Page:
Diffusive settling would be far too slow – diffusion within rock or magma is at a tiny pace. The actual separation has to do with iron (or iron-nickel) globules forming and growing by coalescence, I believe. The larger globules can migrate through the molten or at least plastic rock and descend to the core. Much of the iron we mine may be not original iron, but may have been deposited in the bombardment of the Earth by meteorites (or even mini-asteroids) after core separation happened. See:
    for example. The bombardment time estimates tend to be about 3.7 billion years ago, while the core separation was perhaps 50 to 100 million years after the Earth’s origin 4.54 billion years ago. A lot of isotopic evidence goes into all this – in particular Hafnium vs Tungsten isotopes. Hafnium gets trapped in rocks, while Tungsten is siderophilic and thus easily trapped in iron, which will descend to the core unless it was late-arriving.

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  14. 14. dburjorjee 6:01 pm 07/20/2011

    Most disappointing article. Seems to confuse fission with decay, neutrinos with anti-neutrinos. The magazine deteriorates daily. Just compare with any artice published in the 1960s and 1970s. dont know why I don’t cancel my subscription.

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  15. 15. JohnTalbutt 6:19 pm 07/20/2011

    Does anyone else find the use of the word "antithesis" to describe antineutrinos inappropriate?

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  16. 16. sofistek 7:18 pm 07/20/2011

    "And that means there’s a lot of geothermal energy–or natural nuclear energy–to be harvested."

    Sigh. Even those who appear to be environmentally aware still fall into the trap of thinking us humans should harness whatever resource we can find. I don’t know if such harnessing would have detrimental impacts but I do know that, in nature, you can’t do just one thing. However, the point is also that this is a finite planet. We need to simplify our lives to give us a chance of not precipitating the extinction of our own species, just as we are bringing about the extinction of other species, at a rate that is two or three orders of magnitude more than the background rate.

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  17. 17. Keller 8:01 pm 07/20/2011

    When a heavy atom such as uranium splits, the fragments decay into other forms through various mechanisms and that generates heat. That decay process occurs over long time periods, as does and the dissipation of heat. In any case, the process starts with fission.

    Looks to me like fission is a naturally occuring process, just like "green" energy. Come to think of it, solar energy starts with nuclear energy.

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  18. 18. CleverHans 12:37 am 07/21/2011

    In principle, fission of U-235 could happen but the decay is actually by emission of an alpha particle (Helium nucleus), resulting in Thorium 231.

    To fission, the U-235 needs to absorb a neutron, but free neutrons within the Earth are essentially nonexistent. Very few decays or naturally present elements produce neutrons, and any produced are likely to be absorbed in some other more abundant element than Uranium. Boron-10, cadmium, phosphorus, silicon, and aluminum are much, much more abundant than Uranium and would soak up any free neutrons. See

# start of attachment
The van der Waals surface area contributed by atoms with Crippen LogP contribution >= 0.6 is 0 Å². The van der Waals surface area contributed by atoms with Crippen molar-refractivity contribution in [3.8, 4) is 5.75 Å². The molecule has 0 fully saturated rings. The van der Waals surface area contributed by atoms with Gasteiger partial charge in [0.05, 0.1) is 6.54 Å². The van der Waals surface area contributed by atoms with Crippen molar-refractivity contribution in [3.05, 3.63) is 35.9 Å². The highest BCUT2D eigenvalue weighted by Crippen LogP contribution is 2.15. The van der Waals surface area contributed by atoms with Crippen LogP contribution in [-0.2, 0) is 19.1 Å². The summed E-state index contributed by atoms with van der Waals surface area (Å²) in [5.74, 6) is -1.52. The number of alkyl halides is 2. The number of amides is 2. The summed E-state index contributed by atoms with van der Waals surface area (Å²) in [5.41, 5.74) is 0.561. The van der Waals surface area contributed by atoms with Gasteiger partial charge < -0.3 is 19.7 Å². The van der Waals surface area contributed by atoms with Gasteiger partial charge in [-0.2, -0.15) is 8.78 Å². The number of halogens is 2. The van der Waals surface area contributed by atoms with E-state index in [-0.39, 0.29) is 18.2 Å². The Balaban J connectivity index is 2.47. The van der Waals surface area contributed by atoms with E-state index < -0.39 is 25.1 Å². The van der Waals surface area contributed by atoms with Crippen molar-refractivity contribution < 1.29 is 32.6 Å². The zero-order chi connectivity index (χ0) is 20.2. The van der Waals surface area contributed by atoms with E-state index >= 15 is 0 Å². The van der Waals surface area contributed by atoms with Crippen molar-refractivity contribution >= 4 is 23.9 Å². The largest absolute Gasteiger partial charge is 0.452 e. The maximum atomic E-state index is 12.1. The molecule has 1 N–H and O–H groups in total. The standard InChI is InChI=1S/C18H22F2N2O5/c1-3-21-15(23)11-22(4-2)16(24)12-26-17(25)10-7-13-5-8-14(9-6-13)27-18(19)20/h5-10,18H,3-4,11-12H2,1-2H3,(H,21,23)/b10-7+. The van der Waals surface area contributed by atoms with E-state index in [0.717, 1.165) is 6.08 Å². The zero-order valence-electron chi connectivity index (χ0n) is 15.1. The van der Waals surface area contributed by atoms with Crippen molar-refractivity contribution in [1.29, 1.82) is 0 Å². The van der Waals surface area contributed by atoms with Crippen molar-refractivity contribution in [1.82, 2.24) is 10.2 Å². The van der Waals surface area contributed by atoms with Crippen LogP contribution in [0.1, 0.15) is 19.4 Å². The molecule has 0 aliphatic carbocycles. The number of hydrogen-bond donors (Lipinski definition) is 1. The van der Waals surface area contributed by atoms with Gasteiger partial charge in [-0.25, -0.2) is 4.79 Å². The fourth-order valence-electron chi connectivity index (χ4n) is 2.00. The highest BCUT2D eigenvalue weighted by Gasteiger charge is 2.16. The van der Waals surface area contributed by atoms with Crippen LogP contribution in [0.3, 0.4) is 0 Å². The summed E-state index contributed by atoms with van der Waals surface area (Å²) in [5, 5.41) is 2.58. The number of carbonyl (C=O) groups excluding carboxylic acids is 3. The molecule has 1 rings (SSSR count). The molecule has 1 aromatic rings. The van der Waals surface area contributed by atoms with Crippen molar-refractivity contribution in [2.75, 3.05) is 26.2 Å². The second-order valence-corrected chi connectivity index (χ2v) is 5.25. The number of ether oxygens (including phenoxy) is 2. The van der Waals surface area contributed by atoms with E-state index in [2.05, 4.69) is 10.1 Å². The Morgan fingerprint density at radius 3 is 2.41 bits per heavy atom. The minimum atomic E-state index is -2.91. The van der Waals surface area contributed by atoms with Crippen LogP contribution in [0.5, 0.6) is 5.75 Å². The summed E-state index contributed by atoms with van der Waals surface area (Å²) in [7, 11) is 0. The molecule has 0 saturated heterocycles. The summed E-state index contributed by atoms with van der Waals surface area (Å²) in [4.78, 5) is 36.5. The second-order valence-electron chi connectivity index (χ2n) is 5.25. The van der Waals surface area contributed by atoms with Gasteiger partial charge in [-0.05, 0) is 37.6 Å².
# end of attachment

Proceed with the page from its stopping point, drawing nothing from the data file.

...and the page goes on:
As I said before, most of the long-term decays are due to alpha emission, although I forgot Potassium-40, which beta-decays with a long lifetime. It is a significant contributor to earth heating (but, once again, there is no fission involved).

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  19. 19. Quinn the Eskimo 1:13 am 07/21/2011

    Half the world’s heat! From natural processes?

    Kinda kicks AGW in the ass, now don’t it? Or, is GM building nuclear powered cars now?

    There you have it! 50% of the heat — NATURAL.

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  20. 20. jtdwyer 2:35 am 07/21/2011

    If I follow you well enough then, many if not most decay events produce heat but do not produce neutrinos – is this correct?

    If this is so, the researchers use of neutrino detections to apportion the Earth’s measured internal heating is seriously flawed – correct?

    Thanks for your very informative insights!

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  21. 21. Jan Jitso 5:32 am 07/21/2011

    In 2003 there was presented a new theory on gravitation with as basic hypothesis that mass reduces the Heisenberg uncertainty. The author Vasily Yanchilin explains in his book The Quantum Theory of Gravitation (available for less than twenty euros with excellent mathematical work out following the principle of least action) that gravitation is a purely quantummechanical process. As I cannot reproduce his drawing illustration here I’ll say it thus: Imagine a mass at x=0 and a tiny particle at x=10. A next moment this particle may be at x=9 due to the Heisenberg uncertainty. Because at this point nearer to the external mass there is less uncertainty there will be less transitions back from x=9 tom x=10. The result is moving towards the mass, which in common language is called gravitational attraction. Note that quantummechanics is from later date than the general theory of relativity and Einstein himself took constancy of the speed of light a century ago, when first planes flew, only as a temporary hypothesis. He could not imagine that c was totally independent from everything else in the universe. Read the words electro-magnwetic waves, which indicate already some connection!